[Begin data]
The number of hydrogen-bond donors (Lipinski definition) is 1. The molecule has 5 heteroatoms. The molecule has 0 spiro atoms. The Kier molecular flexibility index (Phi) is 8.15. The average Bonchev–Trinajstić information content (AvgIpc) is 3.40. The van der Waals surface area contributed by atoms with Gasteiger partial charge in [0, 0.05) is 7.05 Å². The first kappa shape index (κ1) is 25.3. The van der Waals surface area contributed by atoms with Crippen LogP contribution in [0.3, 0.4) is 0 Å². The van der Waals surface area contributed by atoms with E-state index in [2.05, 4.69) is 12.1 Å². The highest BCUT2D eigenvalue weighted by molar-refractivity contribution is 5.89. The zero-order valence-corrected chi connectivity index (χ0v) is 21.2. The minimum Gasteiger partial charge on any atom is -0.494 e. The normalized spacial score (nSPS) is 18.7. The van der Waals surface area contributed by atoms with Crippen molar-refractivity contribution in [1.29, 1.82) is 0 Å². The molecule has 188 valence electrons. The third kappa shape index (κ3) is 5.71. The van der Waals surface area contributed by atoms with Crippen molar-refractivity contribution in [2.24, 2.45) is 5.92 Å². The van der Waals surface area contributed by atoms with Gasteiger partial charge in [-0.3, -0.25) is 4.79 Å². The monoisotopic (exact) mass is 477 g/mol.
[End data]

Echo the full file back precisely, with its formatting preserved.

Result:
The number of hydrogen-bond donors (Lipinski definition) is 1. The molecule has 5 heteroatoms. The molecule has 0 spiro atoms. The Kier molecular flexibility index (Phi) is 8.15. The average Bonchev–Trinajstić information content (AvgIpc) is 3.40. The van der Waals surface area contributed by atoms with Gasteiger partial charge in [0, 0.05) is 7.05 Å². The first kappa shape index (κ1) is 25.3. The van der Waals surface area contributed by atoms with Crippen LogP contribution in [0.3, 0.4) is 0 Å². The van der Waals surface area contributed by atoms with E-state index in [2.05, 4.69) is 12.1 Å². The highest BCUT2D eigenvalue weighted by molar-refractivity contribution is 5.89. The zero-order valence-corrected chi connectivity index (χ0v) is 21.2. The minimum Gasteiger partial charge on any atom is -0.494 e. The normalized spacial score (nSPS) is 18.7. The van der Waals surface area contributed by atoms with Crippen molar-refractivity contribution in [1.29, 1.82) is 0 Å². The molecule has 188 valence electrons. The third kappa shape index (κ3) is 5.71. The van der Waals surface area contributed by atoms with Crippen molar-refractivity contribution in [2.24, 2.45) is 5.92 Å². The van der Waals surface area contributed by atoms with Gasteiger partial charge in [-0.3, -0.25) is 4.79 Å². The monoisotopic (exact) mass is 477 g/mol.